Do you think it’ll make you more conservative since you have all the risk? How do you experiment in an open environment without a safety net?
Depends on what kind of business you’re running. We raised venture capital and they want to see the money you invest to doing a great thing. If they didn’t believe you had potentital, they wouldn’t invest. Usually the things with so much potential are risky.
In film there’s Tarantino, who ostensibly makes commercially successful films, but at a smaller scale. Is there someone in other industries that you liken yourself to?
Could you tell if our game has a genre what that genre that would be?
Do you even think about your games that way?
Well, I’m curious about your opinion. I have my own opinion, but it’s my opinion. It’s not of someone who plays games. My relationship to them is different.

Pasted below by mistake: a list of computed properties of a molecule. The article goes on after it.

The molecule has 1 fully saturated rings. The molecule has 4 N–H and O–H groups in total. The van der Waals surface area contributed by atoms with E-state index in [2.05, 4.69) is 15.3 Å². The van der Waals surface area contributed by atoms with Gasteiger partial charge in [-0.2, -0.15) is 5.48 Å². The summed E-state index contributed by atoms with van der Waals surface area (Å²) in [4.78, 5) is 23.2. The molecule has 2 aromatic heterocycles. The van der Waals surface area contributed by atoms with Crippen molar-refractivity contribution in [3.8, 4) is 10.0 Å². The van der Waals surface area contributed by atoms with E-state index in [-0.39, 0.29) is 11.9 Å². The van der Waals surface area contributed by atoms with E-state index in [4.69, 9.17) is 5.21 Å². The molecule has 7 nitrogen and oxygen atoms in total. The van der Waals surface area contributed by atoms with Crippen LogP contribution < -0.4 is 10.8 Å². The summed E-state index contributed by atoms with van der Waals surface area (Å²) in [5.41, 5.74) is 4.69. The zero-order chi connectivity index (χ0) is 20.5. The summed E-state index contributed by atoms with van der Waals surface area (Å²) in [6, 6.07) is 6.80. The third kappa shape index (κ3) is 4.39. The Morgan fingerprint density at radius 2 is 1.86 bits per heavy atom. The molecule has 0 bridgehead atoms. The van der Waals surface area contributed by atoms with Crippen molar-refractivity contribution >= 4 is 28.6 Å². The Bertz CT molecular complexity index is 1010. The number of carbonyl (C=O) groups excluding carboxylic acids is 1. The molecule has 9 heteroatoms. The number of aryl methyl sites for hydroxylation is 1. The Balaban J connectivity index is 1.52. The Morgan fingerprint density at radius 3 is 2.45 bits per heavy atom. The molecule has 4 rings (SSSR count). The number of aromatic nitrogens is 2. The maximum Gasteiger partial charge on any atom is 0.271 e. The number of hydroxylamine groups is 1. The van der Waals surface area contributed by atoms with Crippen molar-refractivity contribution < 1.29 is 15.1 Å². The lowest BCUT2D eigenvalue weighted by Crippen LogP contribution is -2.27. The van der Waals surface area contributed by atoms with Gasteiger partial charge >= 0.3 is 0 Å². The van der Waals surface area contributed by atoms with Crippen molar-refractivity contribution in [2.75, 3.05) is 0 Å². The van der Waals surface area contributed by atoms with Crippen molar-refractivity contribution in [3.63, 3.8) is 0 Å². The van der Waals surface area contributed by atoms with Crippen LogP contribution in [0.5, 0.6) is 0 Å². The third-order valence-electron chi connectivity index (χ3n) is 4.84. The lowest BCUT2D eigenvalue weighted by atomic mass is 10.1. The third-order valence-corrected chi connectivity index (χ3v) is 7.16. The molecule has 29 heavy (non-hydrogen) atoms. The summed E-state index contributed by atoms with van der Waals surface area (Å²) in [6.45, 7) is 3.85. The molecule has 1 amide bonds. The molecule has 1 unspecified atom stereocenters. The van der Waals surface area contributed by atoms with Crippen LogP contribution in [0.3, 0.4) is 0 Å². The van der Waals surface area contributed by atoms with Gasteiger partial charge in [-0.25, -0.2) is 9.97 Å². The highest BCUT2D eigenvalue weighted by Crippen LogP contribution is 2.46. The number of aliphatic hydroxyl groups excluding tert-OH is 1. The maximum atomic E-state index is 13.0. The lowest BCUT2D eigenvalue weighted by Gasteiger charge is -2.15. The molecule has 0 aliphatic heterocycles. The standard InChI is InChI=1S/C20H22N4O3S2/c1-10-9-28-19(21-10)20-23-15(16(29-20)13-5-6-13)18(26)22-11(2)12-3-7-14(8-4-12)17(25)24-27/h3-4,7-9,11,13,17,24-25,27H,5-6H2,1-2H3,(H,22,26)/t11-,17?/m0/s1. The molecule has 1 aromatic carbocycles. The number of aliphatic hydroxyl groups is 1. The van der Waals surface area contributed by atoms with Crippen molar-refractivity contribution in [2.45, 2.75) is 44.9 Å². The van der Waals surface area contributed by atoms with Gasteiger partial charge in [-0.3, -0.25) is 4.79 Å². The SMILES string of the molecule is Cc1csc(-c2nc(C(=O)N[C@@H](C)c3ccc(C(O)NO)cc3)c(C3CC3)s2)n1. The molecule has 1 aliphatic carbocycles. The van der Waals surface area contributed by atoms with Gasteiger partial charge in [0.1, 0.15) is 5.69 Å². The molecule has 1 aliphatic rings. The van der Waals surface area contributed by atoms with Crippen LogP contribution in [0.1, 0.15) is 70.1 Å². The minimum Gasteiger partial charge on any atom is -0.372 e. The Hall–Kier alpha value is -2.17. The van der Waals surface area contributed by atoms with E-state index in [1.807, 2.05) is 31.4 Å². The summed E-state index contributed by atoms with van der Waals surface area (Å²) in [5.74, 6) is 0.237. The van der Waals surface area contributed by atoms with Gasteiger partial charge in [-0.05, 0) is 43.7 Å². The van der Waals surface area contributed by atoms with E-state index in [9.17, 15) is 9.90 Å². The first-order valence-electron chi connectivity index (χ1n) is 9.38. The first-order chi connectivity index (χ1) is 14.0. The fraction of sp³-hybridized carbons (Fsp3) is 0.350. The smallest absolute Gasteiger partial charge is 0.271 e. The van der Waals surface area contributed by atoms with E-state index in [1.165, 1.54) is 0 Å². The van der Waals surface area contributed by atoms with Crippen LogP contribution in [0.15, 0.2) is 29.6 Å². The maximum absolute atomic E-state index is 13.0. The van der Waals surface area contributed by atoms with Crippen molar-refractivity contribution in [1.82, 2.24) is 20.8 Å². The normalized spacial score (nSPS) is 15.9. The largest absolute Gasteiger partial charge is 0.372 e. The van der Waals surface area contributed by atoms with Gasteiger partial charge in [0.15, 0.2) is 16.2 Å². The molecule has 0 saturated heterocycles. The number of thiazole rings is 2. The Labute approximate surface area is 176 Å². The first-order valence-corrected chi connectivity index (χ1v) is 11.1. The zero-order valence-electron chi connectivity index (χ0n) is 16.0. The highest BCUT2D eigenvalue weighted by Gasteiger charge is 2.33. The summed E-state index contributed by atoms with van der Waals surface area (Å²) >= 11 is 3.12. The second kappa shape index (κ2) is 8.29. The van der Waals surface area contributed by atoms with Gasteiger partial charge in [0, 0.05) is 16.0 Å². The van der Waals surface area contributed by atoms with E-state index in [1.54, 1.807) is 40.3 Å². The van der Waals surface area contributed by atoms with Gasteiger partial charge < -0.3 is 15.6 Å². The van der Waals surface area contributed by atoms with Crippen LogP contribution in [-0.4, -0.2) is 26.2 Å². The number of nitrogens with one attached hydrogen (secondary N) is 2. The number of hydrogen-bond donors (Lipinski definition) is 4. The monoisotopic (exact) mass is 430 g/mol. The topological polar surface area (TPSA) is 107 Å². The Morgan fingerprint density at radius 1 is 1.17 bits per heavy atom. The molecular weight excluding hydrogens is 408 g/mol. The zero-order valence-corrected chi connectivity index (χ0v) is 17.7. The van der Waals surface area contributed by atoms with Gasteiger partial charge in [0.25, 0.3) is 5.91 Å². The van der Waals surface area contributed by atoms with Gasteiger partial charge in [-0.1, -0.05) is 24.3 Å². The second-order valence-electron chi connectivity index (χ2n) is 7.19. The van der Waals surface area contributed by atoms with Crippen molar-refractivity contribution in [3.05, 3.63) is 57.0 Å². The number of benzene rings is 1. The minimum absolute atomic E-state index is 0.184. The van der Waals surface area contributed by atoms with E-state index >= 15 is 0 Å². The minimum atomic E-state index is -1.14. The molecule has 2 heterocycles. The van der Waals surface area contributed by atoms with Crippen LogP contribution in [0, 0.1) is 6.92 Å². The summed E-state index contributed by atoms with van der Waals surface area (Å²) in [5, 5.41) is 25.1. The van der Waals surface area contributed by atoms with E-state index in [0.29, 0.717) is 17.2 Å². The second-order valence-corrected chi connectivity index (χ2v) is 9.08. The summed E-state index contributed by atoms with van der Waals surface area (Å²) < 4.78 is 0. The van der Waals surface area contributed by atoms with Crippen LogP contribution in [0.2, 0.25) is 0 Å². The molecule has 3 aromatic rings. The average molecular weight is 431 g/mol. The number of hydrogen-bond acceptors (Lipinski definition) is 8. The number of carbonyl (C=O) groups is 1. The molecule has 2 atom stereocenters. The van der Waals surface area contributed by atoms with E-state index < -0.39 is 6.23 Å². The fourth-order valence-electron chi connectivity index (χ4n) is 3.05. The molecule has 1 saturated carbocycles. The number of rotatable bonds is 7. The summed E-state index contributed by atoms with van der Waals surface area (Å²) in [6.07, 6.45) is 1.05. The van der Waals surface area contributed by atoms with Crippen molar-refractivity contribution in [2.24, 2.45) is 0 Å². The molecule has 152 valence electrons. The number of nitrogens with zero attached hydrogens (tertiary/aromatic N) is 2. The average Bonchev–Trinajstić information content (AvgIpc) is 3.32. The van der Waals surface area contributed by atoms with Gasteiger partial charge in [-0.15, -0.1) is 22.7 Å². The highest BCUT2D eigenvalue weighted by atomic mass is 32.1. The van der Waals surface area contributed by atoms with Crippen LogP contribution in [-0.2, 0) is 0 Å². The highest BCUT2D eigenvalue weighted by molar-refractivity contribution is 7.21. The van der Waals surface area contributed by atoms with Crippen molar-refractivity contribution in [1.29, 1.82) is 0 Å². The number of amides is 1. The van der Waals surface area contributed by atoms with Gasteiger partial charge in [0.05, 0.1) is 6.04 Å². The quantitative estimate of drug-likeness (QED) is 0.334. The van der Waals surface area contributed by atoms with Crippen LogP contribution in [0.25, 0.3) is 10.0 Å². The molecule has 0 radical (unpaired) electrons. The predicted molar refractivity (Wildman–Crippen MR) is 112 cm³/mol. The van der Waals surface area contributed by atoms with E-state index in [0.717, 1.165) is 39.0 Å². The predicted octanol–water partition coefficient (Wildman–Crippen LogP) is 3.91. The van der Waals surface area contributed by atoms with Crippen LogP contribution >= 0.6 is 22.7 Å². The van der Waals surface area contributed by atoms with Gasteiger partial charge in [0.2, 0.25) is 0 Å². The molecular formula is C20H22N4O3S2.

Genre’s a funny question. One of the biggest problems that indies have is that they identify their competition as other indies. If you make an RPG as an indie, your competition is Skyrim, because you’re disposition is the same.
For me, the competition because of the length and the visuals, for you, is going to see the museum or seeing Meek’s Cutoff. Something where I’m going to be visually stimulated but I know it’ll be 2-3 hours.
So we’re competing with movies. But what movie genre though?
Maybe some documentary. There’s a film about the Georgian Caucusus that came out at Sundance this year. There’s a pacing thing too with the games. I can walk away from them which is unusual, because games are always trying to call you back. You guys seem comfortable letting people dip their toe. When we compare games, we often compare them to games. Maybe we should start comparing them to other media.
A Sony designer told me that my games are like Terrence Malick’s film. I’ve only seen Tree of Life. But I guess he’s not mainstream, right?
I think of my games as something that’ll communicate a strong emotion to make people’s lives better. It’s not quite set into a particular tone just yet since there’s so much open space. But each of my games is pointing it to here or back there. We want games to help people rather than take advantage of people.